January 15, 2015
By Alan MozesHealthDay Reporter
Latest Heart News
TUESDAY, Jan. 13, 2015 (HealthDay News) — Accenting the positive may be good for your heart, with a large study suggesting that optimistic people seem to have a significant leg up when it comes to cardiovascular health.
“Research has already shown a link between psychological pathology and poor physical health,” said study lead author Rosalba Hernandez, an assistant professor in the school of social work at the University of Illinois at Urbana-Champaign. “So we decided to look at whether there’s also a link between psychological well-being and good physical health.
“And by looking at optimism as a measure of psychological well-being, we found that after adjusting all sorts of socio-economic factors — like education, income and even mental health — people who are the most optimistic do have higher odds of being in ideal cardiovascular health, compared with the least optimistic,” she added.
Hernandez and her colleagues discuss their findings in the January/February issue of Health Behavior and Policy Review.
To explore a potential connection between optimism and heart health, the study authors analyzed data from more than 5,100 adults who ranged in age from 52 to 84 between 2002 and 2004 and had been enrolled in the “Multi-Ethnic Study of Atherosclerosis.”
About 40 percent of the participants were white, 30 percent black, 20 percent Hispanic and 10 percent Asian.
As part of the atherosclerosis study, all the participants had completed a standardized test that gauged optimism levels, based on the degree to which they agreed with statements ranging from “I’m always very optimistic about my future” to “I hardly expect things to go my way.”
Based on their responses, the participants were then divided into four groups, ranging from the least optimistic to the most optimistic.
The researchers behind the new study then scored each group’s heart health by reviewing information such as body mass index (BMI), smoking status, dietary and physical activity routines, blood pressure, fasting glucose levels and cholesterol levels.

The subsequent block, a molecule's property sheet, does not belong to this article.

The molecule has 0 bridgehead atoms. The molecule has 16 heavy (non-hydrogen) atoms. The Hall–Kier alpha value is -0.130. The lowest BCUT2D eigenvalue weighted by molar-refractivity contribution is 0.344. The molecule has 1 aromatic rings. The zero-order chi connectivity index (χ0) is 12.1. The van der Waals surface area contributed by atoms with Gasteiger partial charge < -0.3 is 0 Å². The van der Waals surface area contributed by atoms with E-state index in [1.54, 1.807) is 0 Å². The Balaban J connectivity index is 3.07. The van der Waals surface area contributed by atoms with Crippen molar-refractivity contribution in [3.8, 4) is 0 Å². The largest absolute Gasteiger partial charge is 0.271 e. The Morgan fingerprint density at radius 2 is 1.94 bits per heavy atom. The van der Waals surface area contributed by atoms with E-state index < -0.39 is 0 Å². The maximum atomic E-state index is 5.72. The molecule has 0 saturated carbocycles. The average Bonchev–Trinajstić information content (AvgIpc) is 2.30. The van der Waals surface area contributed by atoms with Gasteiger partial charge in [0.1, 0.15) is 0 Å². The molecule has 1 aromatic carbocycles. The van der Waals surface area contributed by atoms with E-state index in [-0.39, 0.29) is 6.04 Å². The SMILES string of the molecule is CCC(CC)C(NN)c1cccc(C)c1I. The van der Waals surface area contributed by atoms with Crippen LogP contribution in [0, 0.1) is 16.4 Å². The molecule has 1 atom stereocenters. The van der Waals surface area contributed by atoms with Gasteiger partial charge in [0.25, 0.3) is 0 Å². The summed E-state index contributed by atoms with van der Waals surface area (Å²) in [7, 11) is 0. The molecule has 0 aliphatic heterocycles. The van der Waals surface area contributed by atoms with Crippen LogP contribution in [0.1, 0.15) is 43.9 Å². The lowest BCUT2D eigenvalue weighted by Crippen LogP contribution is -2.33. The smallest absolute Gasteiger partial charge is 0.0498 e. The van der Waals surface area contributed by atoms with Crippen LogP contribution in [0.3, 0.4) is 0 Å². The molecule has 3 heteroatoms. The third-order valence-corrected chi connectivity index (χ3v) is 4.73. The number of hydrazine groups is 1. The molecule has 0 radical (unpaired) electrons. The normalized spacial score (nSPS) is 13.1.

The result: the optimists were between 50 percent and 76 percent more likely to have total heart health scores in the intermediate or ideal ranges.
Optimists were also found to have better blood sugar and cholesterol levels, a healthier BMI status, and more rigorous physically activity habits than those in the least optimistic group.
Asked how optimism might make the heart beat better, Hernandez said the jury’s still out on that question.
“There is the idea that at least one of the mechanisms that explains this could be that people who are more optimistic are engaging in healthier behavior,” she said. “But it also might be that people who are more optimistic might be able to cope a little better with stressful events. The study didn’t look at this, but we do want to explore it.
“It’s a complex question that has to be examined more carefully,” she added.
Kit Yarrow, professor emeritus of consumer psychology at Golden Gate University in San Francisco, said she thinks Hernandez’s findings are “very exciting.”
“There’s a lot of psychological research linking pro-social behaviors to better health,” she said. “Gratitude, for example, has been linked to lower impulsivity, higher salaries, better sleep and stronger relationships. And this strikes me as yet another study that reinforces an intuitive knowledge that probably most people have that our mind and body are linked.”
Yarrow noted that the study didn’t prove that an optimistic outlook can help the heart, it only found an association between the two.
“All we really see here is a correlation,” she said. “But it does suggest that our perspective can have a snowball effect that can alter our everyday life. And with that idea, I would accentuate the good news that it’s certainly the case that even if you’re not born with a big dose of optimism, it is something you can train yourself to adopt. You can actually train your mind to let go of pessimistic thoughts. It’s not a lost cause.”
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SOURCES: Rosalba Hernandez, Ph.D., assistant professor, school of social work, University of Illinois at Urbana-Champaign; Kit Yarrow, Ph.D., professor emeritus, consumer psychology, Golden Gate University, San Francisco; January/February, 2015, Health Behavior and Policy Review